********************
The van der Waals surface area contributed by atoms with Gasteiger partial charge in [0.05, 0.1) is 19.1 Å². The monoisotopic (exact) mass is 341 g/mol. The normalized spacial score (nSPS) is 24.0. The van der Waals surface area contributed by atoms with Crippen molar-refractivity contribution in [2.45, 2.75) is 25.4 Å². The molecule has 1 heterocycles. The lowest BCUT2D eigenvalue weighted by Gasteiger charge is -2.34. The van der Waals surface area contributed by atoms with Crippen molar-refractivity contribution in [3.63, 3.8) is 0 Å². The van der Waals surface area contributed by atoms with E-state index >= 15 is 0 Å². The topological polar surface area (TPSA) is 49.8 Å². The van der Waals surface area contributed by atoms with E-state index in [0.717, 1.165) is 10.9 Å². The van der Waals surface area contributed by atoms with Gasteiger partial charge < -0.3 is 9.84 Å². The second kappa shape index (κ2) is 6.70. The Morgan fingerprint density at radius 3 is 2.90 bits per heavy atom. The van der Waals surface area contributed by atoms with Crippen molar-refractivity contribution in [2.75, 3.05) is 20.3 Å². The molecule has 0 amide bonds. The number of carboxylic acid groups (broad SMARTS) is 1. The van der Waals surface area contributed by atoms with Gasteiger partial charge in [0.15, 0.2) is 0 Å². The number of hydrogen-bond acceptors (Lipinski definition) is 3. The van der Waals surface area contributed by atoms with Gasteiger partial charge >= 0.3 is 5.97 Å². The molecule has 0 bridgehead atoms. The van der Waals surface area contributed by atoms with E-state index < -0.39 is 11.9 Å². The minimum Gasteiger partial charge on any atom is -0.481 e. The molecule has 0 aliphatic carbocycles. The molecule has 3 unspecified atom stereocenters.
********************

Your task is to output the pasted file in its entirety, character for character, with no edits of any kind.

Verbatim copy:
The van der Waals surface area contributed by atoms with Gasteiger partial charge in [0.05, 0.1) is 19.1 Å². The monoisotopic (exact) mass is 341 g/mol. The normalized spacial score (nSPS) is 24.0. The van der Waals surface area contributed by atoms with Crippen molar-refractivity contribution in [2.45, 2.75) is 25.4 Å². The molecule has 1 heterocycles. The lowest BCUT2D eigenvalue weighted by Gasteiger charge is -2.34. The van der Waals surface area contributed by atoms with Crippen molar-refractivity contribution in [3.63, 3.8) is 0 Å². The van der Waals surface area contributed by atoms with E-state index >= 15 is 0 Å². The topological polar surface area (TPSA) is 49.8 Å². The van der Waals surface area contributed by atoms with E-state index in [0.717, 1.165) is 10.9 Å². The van der Waals surface area contributed by atoms with Gasteiger partial charge < -0.3 is 9.84 Å². The second kappa shape index (κ2) is 6.70. The Morgan fingerprint density at radius 3 is 2.90 bits per heavy atom. The van der Waals surface area contributed by atoms with Crippen molar-refractivity contribution in [2.75, 3.05) is 20.3 Å². The molecule has 0 amide bonds. The number of carboxylic acid groups (broad SMARTS) is 1. The van der Waals surface area contributed by atoms with Gasteiger partial charge in [0.15, 0.2) is 0 Å². The number of hydrogen-bond acceptors (Lipinski definition) is 3. The van der Waals surface area contributed by atoms with Gasteiger partial charge >= 0.3 is 5.97 Å². The molecule has 0 bridgehead atoms. The van der Waals surface area contributed by atoms with E-state index < -0.39 is 11.9 Å². The minimum Gasteiger partial charge on any atom is -0.481 e. The molecule has 0 aliphatic carbocycles. The molecule has 3 unspecified atom stereocenters.